This comparison of my love for my child to this verse of how deep God’s love is for me drove it all home for me in a powerful way. This Christmas, My gift has been an overwhelming realization of Love…God’s Love for me, My love for my husband, for my children….no matter what happens, no matter how hard things get, or how tired I feel…..Love is such a Powerful thing. Thank you Lord for reminding me….



There IS Hope!

This is my son, who just happens to have autism….

because as you read I want you to SEE the HOPE

I want you to SEE that Autism is NOT the end of the world….


It is a Powerful thing! When someone loses hope, it is dangerous. Hearing the phrase “Your child has autism” Can be a very devestating thing to a parent, it’s true. The road is hard, it is an uphill battle, this I wont deny. There is grief, anger, sadness, days I feel overwhelmed. I cry, scream “Why??” , but I cling to HOPE. NOBODY , not a Doctor, Family members, even strangers, should EVER lead a parent raising a special needs child to think there is “No hope”. Phrases like “That child will ruin your life” should NEVER EVER be uttered, and yet, they are. I know, I have heard those very words.

It is when phrases like ” That child will never do…( insert whatever)” or “That child will ruin your life” or “raising a child with autism will destroy your marriage” that steal hope. And when Hope is taken away, horrible tragedies like this happen….

On May 31st of 2010, Stephanie Rochester – according to her own report to police – placed a plastic bag over her 6 month-old son, Rylan’s head.

She told police that when the infant was still breathing some time later, she placed blankets over his face. The child was dead by morning.

According to the Colorado Daily, “During the initial investigation last summer, Rochester told detectives that she believed her baby, Rylan, was autistic, and that having an autistic child would emotionally and financially “ruin” her life.” ….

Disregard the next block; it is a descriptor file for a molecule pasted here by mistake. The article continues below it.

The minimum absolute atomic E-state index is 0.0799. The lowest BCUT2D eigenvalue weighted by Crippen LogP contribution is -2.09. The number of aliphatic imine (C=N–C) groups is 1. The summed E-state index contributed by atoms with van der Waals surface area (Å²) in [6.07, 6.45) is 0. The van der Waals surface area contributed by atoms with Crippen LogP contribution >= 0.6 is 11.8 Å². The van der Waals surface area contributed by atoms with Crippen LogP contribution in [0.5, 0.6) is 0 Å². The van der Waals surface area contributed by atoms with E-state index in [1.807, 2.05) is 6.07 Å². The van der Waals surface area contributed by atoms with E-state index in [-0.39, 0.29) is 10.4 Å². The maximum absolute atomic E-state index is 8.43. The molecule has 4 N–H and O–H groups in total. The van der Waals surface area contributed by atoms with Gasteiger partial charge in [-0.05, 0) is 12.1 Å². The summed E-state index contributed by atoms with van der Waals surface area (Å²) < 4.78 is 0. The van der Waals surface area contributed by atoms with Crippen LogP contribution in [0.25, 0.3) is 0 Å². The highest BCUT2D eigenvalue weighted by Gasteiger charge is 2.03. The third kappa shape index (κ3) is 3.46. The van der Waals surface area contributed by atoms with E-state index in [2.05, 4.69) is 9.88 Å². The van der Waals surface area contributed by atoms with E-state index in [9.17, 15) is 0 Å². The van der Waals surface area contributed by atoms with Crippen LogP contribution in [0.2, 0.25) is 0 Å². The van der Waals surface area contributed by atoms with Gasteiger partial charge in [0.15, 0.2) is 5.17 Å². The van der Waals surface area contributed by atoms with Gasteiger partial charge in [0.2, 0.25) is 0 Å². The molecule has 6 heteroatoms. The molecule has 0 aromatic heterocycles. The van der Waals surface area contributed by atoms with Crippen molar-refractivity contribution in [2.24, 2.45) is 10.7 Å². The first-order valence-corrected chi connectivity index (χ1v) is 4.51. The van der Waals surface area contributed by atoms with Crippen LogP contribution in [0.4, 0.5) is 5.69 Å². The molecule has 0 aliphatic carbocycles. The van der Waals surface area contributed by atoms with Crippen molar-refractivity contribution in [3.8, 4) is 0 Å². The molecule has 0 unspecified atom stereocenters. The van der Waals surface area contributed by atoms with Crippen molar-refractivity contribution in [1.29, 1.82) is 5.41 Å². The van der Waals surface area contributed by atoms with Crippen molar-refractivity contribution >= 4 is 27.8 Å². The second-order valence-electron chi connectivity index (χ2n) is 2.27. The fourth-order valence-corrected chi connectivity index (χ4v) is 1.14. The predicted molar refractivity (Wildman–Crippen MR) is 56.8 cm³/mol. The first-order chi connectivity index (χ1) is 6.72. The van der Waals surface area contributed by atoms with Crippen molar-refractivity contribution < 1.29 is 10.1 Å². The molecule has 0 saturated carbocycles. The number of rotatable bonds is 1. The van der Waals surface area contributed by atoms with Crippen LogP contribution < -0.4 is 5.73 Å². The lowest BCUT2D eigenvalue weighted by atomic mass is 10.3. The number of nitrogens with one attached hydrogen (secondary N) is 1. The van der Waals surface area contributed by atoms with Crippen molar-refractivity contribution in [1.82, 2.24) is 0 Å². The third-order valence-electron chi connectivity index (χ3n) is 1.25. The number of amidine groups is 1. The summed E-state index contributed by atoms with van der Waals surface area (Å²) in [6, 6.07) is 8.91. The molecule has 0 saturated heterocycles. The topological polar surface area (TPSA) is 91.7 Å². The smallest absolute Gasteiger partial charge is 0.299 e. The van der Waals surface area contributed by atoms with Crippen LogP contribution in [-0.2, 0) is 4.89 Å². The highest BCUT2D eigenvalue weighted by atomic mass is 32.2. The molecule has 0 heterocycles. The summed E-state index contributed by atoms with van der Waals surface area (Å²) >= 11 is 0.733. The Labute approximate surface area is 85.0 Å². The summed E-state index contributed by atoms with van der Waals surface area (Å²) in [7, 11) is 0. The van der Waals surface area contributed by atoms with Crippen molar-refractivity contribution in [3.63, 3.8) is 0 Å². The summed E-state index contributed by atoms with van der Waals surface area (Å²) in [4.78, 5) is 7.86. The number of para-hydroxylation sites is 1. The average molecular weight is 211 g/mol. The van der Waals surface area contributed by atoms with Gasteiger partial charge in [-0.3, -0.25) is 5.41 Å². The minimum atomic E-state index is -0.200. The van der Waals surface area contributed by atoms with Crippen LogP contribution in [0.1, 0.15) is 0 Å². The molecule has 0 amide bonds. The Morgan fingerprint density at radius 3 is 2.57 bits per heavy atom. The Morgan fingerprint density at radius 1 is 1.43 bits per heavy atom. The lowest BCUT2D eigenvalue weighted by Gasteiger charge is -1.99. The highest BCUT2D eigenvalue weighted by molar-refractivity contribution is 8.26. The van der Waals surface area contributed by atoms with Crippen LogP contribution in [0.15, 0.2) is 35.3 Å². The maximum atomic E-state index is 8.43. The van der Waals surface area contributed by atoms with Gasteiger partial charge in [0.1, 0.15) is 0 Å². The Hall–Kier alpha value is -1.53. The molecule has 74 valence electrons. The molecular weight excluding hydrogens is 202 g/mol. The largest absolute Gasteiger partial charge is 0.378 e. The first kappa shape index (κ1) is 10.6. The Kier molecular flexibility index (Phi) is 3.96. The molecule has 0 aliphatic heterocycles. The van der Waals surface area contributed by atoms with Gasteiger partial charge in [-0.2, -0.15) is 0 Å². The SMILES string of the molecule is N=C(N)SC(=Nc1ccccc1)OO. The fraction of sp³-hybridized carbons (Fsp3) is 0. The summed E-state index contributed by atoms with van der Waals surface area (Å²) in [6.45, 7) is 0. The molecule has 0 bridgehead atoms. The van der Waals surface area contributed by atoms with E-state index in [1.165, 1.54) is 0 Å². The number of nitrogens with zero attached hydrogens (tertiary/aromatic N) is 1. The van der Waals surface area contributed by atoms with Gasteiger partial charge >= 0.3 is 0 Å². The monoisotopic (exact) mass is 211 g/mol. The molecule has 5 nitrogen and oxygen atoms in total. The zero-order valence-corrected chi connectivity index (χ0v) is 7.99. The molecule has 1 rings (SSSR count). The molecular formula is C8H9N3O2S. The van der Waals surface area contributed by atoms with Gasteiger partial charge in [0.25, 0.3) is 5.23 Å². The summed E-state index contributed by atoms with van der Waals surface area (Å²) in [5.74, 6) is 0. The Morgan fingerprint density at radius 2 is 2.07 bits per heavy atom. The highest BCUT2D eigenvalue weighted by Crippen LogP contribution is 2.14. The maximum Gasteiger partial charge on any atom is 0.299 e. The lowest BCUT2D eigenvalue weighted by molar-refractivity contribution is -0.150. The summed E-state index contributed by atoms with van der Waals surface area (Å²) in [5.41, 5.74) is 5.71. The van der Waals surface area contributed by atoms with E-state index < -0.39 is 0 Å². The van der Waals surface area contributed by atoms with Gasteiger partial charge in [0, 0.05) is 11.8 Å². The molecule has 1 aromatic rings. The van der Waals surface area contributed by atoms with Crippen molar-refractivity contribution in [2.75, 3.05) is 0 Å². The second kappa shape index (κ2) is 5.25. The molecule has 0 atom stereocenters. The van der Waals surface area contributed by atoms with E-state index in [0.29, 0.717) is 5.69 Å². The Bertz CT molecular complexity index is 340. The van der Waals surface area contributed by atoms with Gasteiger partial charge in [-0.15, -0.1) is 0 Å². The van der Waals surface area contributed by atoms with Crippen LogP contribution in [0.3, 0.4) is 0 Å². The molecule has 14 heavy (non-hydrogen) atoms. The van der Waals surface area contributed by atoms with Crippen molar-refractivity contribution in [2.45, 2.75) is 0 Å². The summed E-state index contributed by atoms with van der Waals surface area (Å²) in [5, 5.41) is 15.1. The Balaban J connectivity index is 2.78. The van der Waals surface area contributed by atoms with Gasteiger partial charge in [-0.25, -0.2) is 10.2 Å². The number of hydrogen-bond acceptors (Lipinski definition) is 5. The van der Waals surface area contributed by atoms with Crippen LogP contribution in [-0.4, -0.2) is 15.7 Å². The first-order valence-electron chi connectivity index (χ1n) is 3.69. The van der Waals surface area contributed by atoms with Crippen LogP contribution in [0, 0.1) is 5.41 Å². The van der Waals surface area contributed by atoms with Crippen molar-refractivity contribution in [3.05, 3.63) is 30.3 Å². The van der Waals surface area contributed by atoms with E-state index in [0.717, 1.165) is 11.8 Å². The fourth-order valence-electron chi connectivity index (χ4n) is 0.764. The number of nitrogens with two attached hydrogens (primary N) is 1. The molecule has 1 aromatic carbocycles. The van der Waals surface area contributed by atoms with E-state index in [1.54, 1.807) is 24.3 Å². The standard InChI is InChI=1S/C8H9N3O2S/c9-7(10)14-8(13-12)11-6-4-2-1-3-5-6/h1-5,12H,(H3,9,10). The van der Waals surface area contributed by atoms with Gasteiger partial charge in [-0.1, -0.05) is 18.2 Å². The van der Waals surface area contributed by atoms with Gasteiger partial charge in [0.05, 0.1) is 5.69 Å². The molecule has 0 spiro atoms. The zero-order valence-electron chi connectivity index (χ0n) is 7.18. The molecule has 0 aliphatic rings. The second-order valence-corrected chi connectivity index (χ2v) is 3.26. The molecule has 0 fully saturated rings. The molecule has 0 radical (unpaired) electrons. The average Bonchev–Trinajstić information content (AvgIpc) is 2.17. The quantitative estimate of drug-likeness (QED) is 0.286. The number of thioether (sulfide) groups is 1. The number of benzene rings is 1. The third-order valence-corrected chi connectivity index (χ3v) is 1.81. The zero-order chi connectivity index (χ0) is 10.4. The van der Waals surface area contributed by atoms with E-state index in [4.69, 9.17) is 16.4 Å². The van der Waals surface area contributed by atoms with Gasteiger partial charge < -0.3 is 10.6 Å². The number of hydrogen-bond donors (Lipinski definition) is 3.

Yes, Raising a child with autism is expensive, and yes it can be emotionally draining, BUT It is also the most rewarding wonderfully beautiful journey! The first time my son said “Mommy”, at age 4…the child the Doctor told me would probably NEVER speak…that was one of the most beautiful moments, one of many I have had on this journey. Watching my child slowly come out of his “own little world” and start to discover the world around him is amazing!

We as a society have a responsibilty to STOP looking at the glass as half empty when it comes to the diagnosis of Autism. It is NOT the end of the world! There IS HOPE! We, as the Blogging Mommas of children with Autism NEED to share our stories, the good AND the bad. when we reach out, it lets others who may be just starting this journey, or who are losing hope KNOW they are NOT alone! I am thankful that even in the midst of ALL the negative voices I have swirling around me telling me “He is ruining your life” I have had  constant POSITIVE Voices combating those words that would steal hope, restoring Hope when I lose sight of it.

My Friend and fellow Blogging Momma over at Diary of a mom also touches on this in her post today, below is an excerpt from her Post.

“….We can support one another. We can show those who don’t see the beauty that accompanies the challenges that there is joy in this life. That there is sweetness and faith and celebration and grace in raising a child – or children – with autism.

We can rise above our divisions and come together as a community – a welcoming, respectful, compassionate community that promises to hold each other up through the darkest days.

We can continue to tell our stories.

… to demystify autism.

… to reclaim the word and to reveal the incredible PEOPLE behind it.

… to open the curtains and illuminate the full spectrum of people who stand behind them.

… to personalize our stories – our children’s stories.

… to make people understand that difference is not just OK, but necessary to our survival.

… to get immediate help for those who live far beyond the realm of simple ‘difference’.

… to address the greatest fears of parents – by creating a system that will not just house our children, but will CARE for them when we are gone.

… to find out why autism diagnoses continue to explode.

… to change that.

… NOW.”

Thank you Jess, and the other Blogging Mommas in my circle who help remind me when I lose hope, that it is still there, for reminding me to slow down and smell the roses, that to see the rainbows, we gotta go through the storms, and sometimes, you just gotta dance in the rain!

My youngest daughter is in the Christmas play at our church, and the song they are ending with seems to just “fit ” here, so I leave you with this ….

“So Carry your candle, run to the darkness
Seek out the lonely, the tired and worn
Hold out your candle for all to see it
Take your candle, go light your world
Take your candle, go light your world”

If you need support, please, please click on the links below to find local autism resource networks.

There is no more noble act than reaching out for help.

ASA Chapters by state

Autism Speaks Resources by state